Power was holding something so absolute, a man would do what he was told—all the while cursing your very soul. True power wasn’t wielded by gangs or even loudly-spoken governments.

True power. Limitless power—only graced a fair few. It gave those lucky few the ability—the nobility, to be courteous and polite. All while holding their fucking balls in their hands.

Archibald Weaver was one such example.

I shook my head, disbelieving how the so-called enemy of my family handed over his only daughter. The same daughter I’d seen in tabloids as a rising star of designers. The same offspring who was never photographed with a man on her arm or seen sneaking out of a restaurant with a hidden lover. He’d wanted to kill me. I had no doubt he would try to kill me.

But he would fail.

Just like he failed to protect her.

Because he had no fucking power.

All it had taken was two sentences and Nila went from his to mine. A thrill ran down my spine, remembering the rush when I’d tapped him on the shoulder. His dark eyes had been cool but welcoming, believing I was a stranger there to congratulate. That all changed when I handed over a black-flocked business card and said, “The time is nigh to pay your debts. Your past has found you, and there will be no peace until she’s ours.”

His eyes went from cool to glinting with horror and rebellion. He knew everything I did. He knew there was only one thing he could do—no matter that it would break his heart.

This was his fate. Her fate. Their fate. It’d been written and understood the moment he’d knocked up his wife.

He knew the consequences, and he also knew the power we controlled. No matter his unwillingness and terror, there was no other course of action.

Without a single word, he’d marched me to his daughter and placed her life in my hands. I hadn’t believed my father when he said it would go so smoothly. After all—none of this made sense. But it had. And it did. And now…it was all on me.

My education had begun a month ago. I’d been told of my upcoming duties, given history lessons of past debt collections. But I was as new to this as her.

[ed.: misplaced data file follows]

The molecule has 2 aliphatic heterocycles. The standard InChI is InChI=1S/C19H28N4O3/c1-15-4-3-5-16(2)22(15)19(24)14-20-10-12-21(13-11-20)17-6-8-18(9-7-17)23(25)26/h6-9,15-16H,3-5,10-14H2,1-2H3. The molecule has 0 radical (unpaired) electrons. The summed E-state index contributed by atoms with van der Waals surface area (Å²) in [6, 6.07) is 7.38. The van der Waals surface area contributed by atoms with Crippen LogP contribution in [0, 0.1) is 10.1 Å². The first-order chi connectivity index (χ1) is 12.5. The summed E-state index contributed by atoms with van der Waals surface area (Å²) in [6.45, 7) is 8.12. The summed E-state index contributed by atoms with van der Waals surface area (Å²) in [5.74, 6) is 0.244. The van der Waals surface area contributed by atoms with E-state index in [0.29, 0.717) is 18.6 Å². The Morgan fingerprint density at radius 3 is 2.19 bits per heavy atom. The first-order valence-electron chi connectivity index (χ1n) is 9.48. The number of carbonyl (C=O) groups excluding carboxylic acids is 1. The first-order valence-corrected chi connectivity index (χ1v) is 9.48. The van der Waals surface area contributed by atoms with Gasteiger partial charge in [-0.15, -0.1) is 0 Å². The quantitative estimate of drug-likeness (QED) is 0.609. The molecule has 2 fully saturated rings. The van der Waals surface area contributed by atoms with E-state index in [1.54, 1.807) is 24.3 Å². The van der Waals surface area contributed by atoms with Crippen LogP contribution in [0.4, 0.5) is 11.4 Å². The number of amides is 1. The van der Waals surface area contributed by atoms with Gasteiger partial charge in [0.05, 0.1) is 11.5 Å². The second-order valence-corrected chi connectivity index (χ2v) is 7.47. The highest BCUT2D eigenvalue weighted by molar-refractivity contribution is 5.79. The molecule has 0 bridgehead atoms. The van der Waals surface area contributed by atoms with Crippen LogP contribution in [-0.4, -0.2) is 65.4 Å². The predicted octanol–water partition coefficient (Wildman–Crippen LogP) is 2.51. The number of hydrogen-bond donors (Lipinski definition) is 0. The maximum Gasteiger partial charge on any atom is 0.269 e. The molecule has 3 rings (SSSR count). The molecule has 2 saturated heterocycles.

We came from generations interlocked in the same untieable way.

Now, it was our turn.

And we would have to learn together.

I glared at my conquest. Letting her hand go, she glided beside me wrapped in darkness. I didn’t need a physical claim on her now that she was outside—alone. Was it trust in her father’s judgement guiding her feet or stupidity?

Either way, I would be the last person she would ever see.

I BREATHED A lungful of crisp Milan air as we left the ornate building where the fashion show was held. For late summer, the temperature danced with chill rather than heat. The night had finally claimed the day. It didn’t get dark until ten p.m., so it was late for me. This time of evening, I would normally be buried under a mound of cotton with a chalk pen and scissors deciding what my next creation would be.

Coldness darted through my blood—not from the cool breeze but from him. The silent, foreboding man walking soundlessly beside me.

Who is he? And why don’t I trust a thing about him?

Studying him in my peripheral vision, he seemed to give off two personas. One, a cordial, well-dressed gentleman who looked as though he’d stepped through a wormhole from some ancient century. And two, an assassin who moved like a dancer only because he’d been taught the art of war and murder from the crib.

No words were spoken. No dalliance or small talk. His silence was strangely welcomed and hated. Welcomed because it meant I could focus on my vertigo and not let stress topple me over, hated because I wanted to know him. I wanted to know why my father had vouched for him and just where the hell he was taking me.

“I don’t believe you,” I said, my voice slicing through the crisp evening like the truth masquerading as a lie.

Even in the gloom, with only street lights for illumination, his eyes were bright and such a light brown they seemed otherworldly. His eyebrow rose, but no other interest showed on his face. “What don’t you believe?” He fanned his arm to the left, indicating for me to travel that way.

My feet behaved, tottering obediently in the black velvet heels, but my brain swam with a sudden gyroscope of vertigo. I focused hard on the diamond glinting on Jethro’s lapel. Find an anchor. Hold on tight. Do this and you’ll be alright. The stupid rhyme echoed in my brain. My brother had made it up when we were eight after I’d broken my arm falling off the bottom step of our porch.